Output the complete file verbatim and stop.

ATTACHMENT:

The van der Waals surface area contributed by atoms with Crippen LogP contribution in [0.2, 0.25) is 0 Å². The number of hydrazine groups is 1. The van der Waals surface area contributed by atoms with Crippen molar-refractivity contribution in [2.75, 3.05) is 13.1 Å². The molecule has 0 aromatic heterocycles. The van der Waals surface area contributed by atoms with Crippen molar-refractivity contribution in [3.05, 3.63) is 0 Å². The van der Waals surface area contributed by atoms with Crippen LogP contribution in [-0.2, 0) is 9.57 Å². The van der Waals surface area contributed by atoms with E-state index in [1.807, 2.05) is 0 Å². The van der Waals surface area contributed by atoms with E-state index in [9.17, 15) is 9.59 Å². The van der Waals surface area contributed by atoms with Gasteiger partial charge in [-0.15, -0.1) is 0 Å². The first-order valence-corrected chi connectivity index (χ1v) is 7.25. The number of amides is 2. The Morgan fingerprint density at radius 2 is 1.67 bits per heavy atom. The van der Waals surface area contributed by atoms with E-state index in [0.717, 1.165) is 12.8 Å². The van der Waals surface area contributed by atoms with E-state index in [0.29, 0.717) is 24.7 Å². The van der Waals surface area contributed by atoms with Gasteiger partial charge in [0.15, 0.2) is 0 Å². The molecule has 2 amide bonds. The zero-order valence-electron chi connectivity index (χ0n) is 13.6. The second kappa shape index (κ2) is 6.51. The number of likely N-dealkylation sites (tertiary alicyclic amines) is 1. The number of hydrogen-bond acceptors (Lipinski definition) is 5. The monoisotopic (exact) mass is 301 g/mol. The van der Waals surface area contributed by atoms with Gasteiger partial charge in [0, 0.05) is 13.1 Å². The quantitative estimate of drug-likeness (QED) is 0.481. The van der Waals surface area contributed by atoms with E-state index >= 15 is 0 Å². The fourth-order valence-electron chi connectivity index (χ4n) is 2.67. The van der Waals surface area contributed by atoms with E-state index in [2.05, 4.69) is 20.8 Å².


The van der Waals surface area contributed by atoms with Crippen LogP contribution in [0.2, 0.25) is 0 Å². The number of hydrazine groups is 1. The van der Waals surface area contributed by atoms with Crippen molar-refractivity contribution in [2.75, 3.05) is 13.1 Å². The molecule has 0 aromatic heterocycles. The van der Waals surface area contributed by atoms with Crippen molar-refractivity contribution in [3.05, 3.63) is 0 Å². The van der Waals surface area contributed by atoms with Crippen LogP contribution in [-0.2, 0) is 9.57 Å². The van der Waals surface area contributed by atoms with E-state index in [1.807, 2.05) is 0 Å². The van der Waals surface area contributed by atoms with E-state index in [9.17, 15) is 9.59 Å². The van der Waals surface area contributed by atoms with Gasteiger partial charge in [-0.15, -0.1) is 0 Å². The first-order valence-corrected chi connectivity index (χ1v) is 7.25. The number of amides is 2. The Morgan fingerprint density at radius 2 is 1.67 bits per heavy atom. The van der Waals surface area contributed by atoms with E-state index in [0.717, 1.165) is 12.8 Å². The van der Waals surface area contributed by atoms with E-state index in [0.29, 0.717) is 24.7 Å². The van der Waals surface area contributed by atoms with Gasteiger partial charge in [0.15, 0.2) is 0 Å². The molecule has 2 amide bonds. The zero-order valence-electron chi connectivity index (χ0n) is 13.6. The second kappa shape index (κ2) is 6.51. The number of likely N-dealkylation sites (tertiary alicyclic amines) is 1. The number of hydrogen-bond acceptors (Lipinski definition) is 5. The monoisotopic (exact) mass is 301 g/mol. The van der Waals surface area contributed by atoms with Gasteiger partial charge in [0, 0.05) is 13.1 Å². The quantitative estimate of drug-likeness (QED) is 0.481. The van der Waals surface area contributed by atoms with E-state index >= 15 is 0 Å². The fourth-order valence-electron chi connectivity index (χ4n) is 2.67. The van der Waals surface area contributed by atoms with E-state index in [2.05, 4.69) is 20.8 Å².